According to our Scopo-Meter, we check the following in Cocaine Bear:
|Category||Out Of 5|
|OVERALL||BOMB / GOOD / NICE / FINE / HMM / PATHETIC|
FilmScopes thank the creators of the movie for making a film that is so entertaining yet so boring, it is now a treasure for those who seek to enjoy a film while drunk with their friends and/or family.
The Real Cocaine Bear: Pablo Escobear
It is the Pablo EskoBear, a.k.a. the fabled “Cocaine Bear” of Kentucky. He is the 175-pound black bear that turned into the state’s most unusual tourist attraction after taking 40 kilograms of pure cocaine. As a result of Sally Denton’s novel of the same name, it starts during the 1980s period known as the “Bluegrass Conspiracy” days.
In those days, a man named Andrew Thornton, a former drug officer turned drug lord, abandoned a jet in the middle of a flight across the USA. Thornton dropped over 40 plastic containers filled with cocaine in the Chattahoochee National Forest while flying a trafficking route out of Colombia.
Sadly, Thornton’s parachute became entangled, and he fell to his death in Knoxville, Tennessee. The cops anticipated discovering a stash of cocaine worth $15 million (£11 million) when they followed his path back through the woodland.
Instead, 40 open containers and a very dead black bear were discovered. The black bear (Pablo EskoBear aka The Cocaine Bear), who had not yet been named, may have experienced the greatest drug overdose in recorded history.
Uncontrollable amounts of cocaine were imported and trafficked into the United States throughout the 1980s, leaving a twisted legacy that is still felt today. From Scarface to Narcos, the 1980s drug trade has served as an inspiration for many works of fiction, entertainment, and even music.
In addition to being based on historical occurrences, they are frequently provocative and go beyond what is considered to be “normal,” whether through lavish spending, violent acts, or dramatic presentation. They are all positively captivating and exhibit some type of gluttony, yet they are also somewhat identical.
Action-comedy-thriller by Elizabeth Banks is partially inspired by a 1985 incident in which an American black bear swallowed a significant amount of cocaine and was later discovered dead. What might occur if a large bear went on a ferocious, unstoppable, coke-fueled rampage through the Georgia woods is imagined in the film as a sequence of fantastical scenarios. Along with the old anti-drug PSAs that open the picture, it also borrows certain tempo and stylistic elements from that era.
However, even with the concept of the movie being so jarringly bizarre, the content in Cocaine Bear fails to capture the same awe. The film felt like a tug of war taking place between what should be taken seriously and what should be taken a grain of… in this case, cocaine.
The film starts off strong as a horror/gore film and makes it as bear-themed as possible by putting out straight facts about the hibernating beasts. Yet, it takes a quick turn into a near-slapstick level of comedy after its introduction is complete. The film attempts to make us sympathize with the characters within the film but fails to give the audience any substance as to why.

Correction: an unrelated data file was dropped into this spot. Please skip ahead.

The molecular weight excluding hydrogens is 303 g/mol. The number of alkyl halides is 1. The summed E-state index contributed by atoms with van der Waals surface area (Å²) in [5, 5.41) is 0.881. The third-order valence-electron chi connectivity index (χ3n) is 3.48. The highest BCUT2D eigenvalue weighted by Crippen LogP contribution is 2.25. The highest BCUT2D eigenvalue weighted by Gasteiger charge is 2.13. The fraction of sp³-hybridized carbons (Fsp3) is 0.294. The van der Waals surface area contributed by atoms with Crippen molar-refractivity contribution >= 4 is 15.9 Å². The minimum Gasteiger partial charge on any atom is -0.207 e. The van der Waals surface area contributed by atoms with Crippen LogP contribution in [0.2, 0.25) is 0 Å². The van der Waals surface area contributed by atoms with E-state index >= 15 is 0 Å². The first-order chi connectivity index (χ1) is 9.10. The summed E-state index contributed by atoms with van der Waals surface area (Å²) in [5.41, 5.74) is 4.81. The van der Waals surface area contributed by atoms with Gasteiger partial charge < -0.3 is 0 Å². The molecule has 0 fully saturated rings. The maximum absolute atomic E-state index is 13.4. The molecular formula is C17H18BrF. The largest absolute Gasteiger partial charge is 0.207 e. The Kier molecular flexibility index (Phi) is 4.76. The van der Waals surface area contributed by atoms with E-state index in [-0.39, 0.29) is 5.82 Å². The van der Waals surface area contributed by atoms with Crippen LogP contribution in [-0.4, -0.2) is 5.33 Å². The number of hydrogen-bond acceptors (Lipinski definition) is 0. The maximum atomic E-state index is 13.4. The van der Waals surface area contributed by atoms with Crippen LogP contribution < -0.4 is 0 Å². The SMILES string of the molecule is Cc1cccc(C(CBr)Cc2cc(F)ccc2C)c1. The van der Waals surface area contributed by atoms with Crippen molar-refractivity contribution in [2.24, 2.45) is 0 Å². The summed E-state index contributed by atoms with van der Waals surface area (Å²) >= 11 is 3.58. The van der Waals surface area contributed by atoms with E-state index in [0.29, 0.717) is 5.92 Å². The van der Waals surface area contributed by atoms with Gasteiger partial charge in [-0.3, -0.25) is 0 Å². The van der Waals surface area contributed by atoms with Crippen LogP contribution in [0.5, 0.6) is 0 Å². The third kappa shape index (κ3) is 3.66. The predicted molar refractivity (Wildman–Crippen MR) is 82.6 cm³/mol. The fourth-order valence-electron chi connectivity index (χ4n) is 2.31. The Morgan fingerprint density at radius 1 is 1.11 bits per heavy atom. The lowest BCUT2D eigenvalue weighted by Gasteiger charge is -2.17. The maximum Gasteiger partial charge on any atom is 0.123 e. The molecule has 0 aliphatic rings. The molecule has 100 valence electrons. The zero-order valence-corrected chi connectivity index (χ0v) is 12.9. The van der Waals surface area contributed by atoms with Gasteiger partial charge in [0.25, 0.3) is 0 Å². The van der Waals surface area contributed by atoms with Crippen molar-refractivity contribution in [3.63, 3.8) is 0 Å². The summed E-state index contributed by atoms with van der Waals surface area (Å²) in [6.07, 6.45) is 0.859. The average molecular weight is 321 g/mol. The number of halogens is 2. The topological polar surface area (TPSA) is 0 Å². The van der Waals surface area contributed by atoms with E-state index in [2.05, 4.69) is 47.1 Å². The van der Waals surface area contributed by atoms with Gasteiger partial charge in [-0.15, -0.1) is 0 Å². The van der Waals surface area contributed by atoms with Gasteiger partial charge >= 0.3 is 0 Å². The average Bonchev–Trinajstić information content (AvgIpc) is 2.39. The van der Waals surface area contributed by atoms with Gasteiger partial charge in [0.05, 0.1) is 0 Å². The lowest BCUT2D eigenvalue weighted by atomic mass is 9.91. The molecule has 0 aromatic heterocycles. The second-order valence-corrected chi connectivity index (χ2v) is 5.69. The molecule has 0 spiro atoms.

We are just told that bad things have happened to these people rather than actually witnessing the events being talked about. The most out-of-place normal trope is the gender switch of the bear itself to better fit the script of the film. Yes, you read that right, the most normal thing in this film, is that the gender of Pablo Escobear was changed to BETTER the film.
Did You Know This About Cocaine Bear?
- After passing away in May 2022, this is one of Ray Liotta’s final performances.
- Although the final cut still has quite a few brutal scenes, the movie’s original draught reportedly called for significantly more gore.
- The actual “cocaine bear” sometimes known jocularly as “Pablo Escobear” is on exhibit at Kentucky for Kentucky Fun Mall in Lexington, Kentucky.
- While the original bear was a male, the bear in the movie is a female.
- The real bear consumed $2 million worth of cocaine, weighing 75 pounds (or 34 kilograms).
Gore And Loose Threads Of Plot
The only points that save this film from drowning itself in the entertainment department are its use of violence and comedy in a few scenes in the film. The story-telling is as generic as one can expect, however, that is a minor complaint considering the concept of the film does not focus on story-telling all that much anyways.
The gore is definitely up there with bones being exposed and the ripping of the skin. It is one of the key elements of this film that would definitely entertain anyone who felt slightly drowsy by the middle of the film. The scenes pop up as a reminder that this is a film about a bear on cocaine and not some extremely cheap crime thriller.
The film follows more than three subplots all taking place simultaneously to one another. Not to say that any of them are entertaining enough to keep watching the film without the cocaine bear tying into their threads.
Disservice To The Actual Message
Cocaine Bear had the potential to be so much more than what it has been made to be. It could have easily been a message about animal cruelty or the imbalance in the animal kingdom with the interference of humans. Any message that could have actually benefited the minds of our audience was present in the potential of the story.
At the very least, the audience got a movie that is worth watching while drinking. This is clearly a much better and enjoyable movie if it is to be seen with friends and family as they question each plot point of the film while getting intoxicated to negate the frustration of how much it has bent itself to such standards.